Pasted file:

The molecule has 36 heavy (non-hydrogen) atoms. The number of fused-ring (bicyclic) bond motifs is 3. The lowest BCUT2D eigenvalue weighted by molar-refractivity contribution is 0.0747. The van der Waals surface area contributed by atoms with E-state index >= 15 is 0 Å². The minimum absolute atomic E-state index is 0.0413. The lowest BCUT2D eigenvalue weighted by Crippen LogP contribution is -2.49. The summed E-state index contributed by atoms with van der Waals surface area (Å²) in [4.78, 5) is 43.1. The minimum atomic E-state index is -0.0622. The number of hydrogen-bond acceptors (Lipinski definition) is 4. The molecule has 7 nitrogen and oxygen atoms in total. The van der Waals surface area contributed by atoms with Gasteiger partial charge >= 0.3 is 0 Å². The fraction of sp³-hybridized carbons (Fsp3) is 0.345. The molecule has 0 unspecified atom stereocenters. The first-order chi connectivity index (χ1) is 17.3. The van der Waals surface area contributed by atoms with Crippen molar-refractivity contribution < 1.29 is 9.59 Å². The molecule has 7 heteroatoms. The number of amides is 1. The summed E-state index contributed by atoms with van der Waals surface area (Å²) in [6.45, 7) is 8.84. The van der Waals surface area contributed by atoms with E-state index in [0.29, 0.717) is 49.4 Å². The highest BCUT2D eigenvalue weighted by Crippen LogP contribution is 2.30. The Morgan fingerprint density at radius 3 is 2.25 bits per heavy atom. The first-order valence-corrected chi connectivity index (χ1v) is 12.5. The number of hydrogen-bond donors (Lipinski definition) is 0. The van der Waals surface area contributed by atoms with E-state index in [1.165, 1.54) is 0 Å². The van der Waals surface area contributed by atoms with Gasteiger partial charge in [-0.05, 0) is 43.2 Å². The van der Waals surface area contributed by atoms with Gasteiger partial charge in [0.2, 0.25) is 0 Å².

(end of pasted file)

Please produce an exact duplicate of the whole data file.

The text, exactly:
The molecule has 36 heavy (non-hydrogen) atoms. The number of fused-ring (bicyclic) bond motifs is 3. The lowest BCUT2D eigenvalue weighted by molar-refractivity contribution is 0.0747. The van der Waals surface area contributed by atoms with E-state index >= 15 is 0 Å². The minimum absolute atomic E-state index is 0.0413. The lowest BCUT2D eigenvalue weighted by Crippen LogP contribution is -2.49. The summed E-state index contributed by atoms with van der Waals surface area (Å²) in [4.78, 5) is 43.1. The minimum atomic E-state index is -0.0622. The number of hydrogen-bond acceptors (Lipinski definition) is 4. The molecule has 7 nitrogen and oxygen atoms in total. The van der Waals surface area contributed by atoms with Gasteiger partial charge >= 0.3 is 0 Å². The fraction of sp³-hybridized carbons (Fsp3) is 0.345. The molecule has 0 unspecified atom stereocenters. The first-order chi connectivity index (χ1) is 17.3. The van der Waals surface area contributed by atoms with Crippen molar-refractivity contribution < 1.29 is 9.59 Å². The molecule has 7 heteroatoms. The number of amides is 1. The summed E-state index contributed by atoms with van der Waals surface area (Å²) in [6.45, 7) is 8.84. The van der Waals surface area contributed by atoms with E-state index in [0.29, 0.717) is 49.4 Å². The highest BCUT2D eigenvalue weighted by Crippen LogP contribution is 2.30. The Morgan fingerprint density at radius 3 is 2.25 bits per heavy atom. The first-order valence-corrected chi connectivity index (χ1v) is 12.5. The number of hydrogen-bond donors (Lipinski definition) is 0. The van der Waals surface area contributed by atoms with E-state index in [1.165, 1.54) is 0 Å². The van der Waals surface area contributed by atoms with Gasteiger partial charge in [-0.05, 0) is 43.2 Å². The van der Waals surface area contributed by atoms with Gasteiger partial charge in [0.2, 0.25) is 0 Å².